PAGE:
Just after sunset Tuesday, Humza Yousaf led his family in Islamic prayer and broke their Ramadan fast in an unusual setting: the 18th-century chandeliered drawing room of Bute House, the grand residence of the prime ministers of Scotland in Edinburgh.

Yousaf, 37, had just made history. Scotland’s devolved parliament had confirmed him that day as the nation’s first Muslim. Prime Ministeras well as the youngest and the first of an ethnic minority.

Now the new leader of the ruling Scottish National Party can focus on an even bigger goal: ending the 316-year union between Scotland and England.

Nearly a decade after Scots voted 55 percent to 45 percent in 2014 to remain in that union, the UK’s constitutional future remains shrouded in uncertainty. Polls suggest Scottish opinion is almost evenly divided independence – and that younger voters are clearly in favor of leaving the UK.

“We will be the generation that brings independence to Scotland,” Yousaf assured SNP members after his election victory this week.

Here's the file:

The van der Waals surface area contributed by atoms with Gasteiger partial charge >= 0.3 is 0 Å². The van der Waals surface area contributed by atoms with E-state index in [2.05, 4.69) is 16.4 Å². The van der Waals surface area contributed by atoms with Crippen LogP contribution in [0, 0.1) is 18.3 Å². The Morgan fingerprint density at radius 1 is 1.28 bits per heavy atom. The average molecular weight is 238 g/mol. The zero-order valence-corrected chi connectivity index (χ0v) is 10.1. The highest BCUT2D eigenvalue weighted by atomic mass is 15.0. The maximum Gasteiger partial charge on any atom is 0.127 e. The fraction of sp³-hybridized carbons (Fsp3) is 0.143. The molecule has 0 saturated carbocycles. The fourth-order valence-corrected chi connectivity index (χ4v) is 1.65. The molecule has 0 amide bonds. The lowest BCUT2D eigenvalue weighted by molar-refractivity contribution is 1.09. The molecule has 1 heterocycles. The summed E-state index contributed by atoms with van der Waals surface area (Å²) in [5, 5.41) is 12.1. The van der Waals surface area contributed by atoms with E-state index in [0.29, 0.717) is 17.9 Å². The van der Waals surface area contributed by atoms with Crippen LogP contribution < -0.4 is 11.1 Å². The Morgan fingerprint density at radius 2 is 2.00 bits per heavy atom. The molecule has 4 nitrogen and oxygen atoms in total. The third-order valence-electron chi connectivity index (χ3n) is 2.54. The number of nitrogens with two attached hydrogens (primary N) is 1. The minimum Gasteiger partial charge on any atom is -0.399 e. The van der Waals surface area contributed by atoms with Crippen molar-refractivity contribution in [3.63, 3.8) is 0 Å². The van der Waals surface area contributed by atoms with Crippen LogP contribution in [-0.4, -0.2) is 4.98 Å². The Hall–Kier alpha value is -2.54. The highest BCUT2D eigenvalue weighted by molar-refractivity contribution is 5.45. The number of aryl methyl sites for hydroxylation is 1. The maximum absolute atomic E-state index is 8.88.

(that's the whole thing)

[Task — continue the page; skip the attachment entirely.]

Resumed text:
Humza Yousaf with members of his family
Humza Yousaf with members of his family at Bute House on Tuesday © Twitter

But ending the union will not be an easy task for Yosafthe private-school-educated grandson of a Pakistani tailor who emigrated to the west of Scotland in the 1960s. His narrow victory in the SNP leadership election to succeed Nicola Sturgeon capped a bitter contest that inflamed divisions in the formerly disciplined party.

After nearly 16 years in government, the SNP is facing increasing criticism over its record. While Yousaf has been seen as a rising party star since he was elected to the Scottish parliament in 2011, many analysts question his ability to overcome the UK government’s refusal to allow a second independence referendum.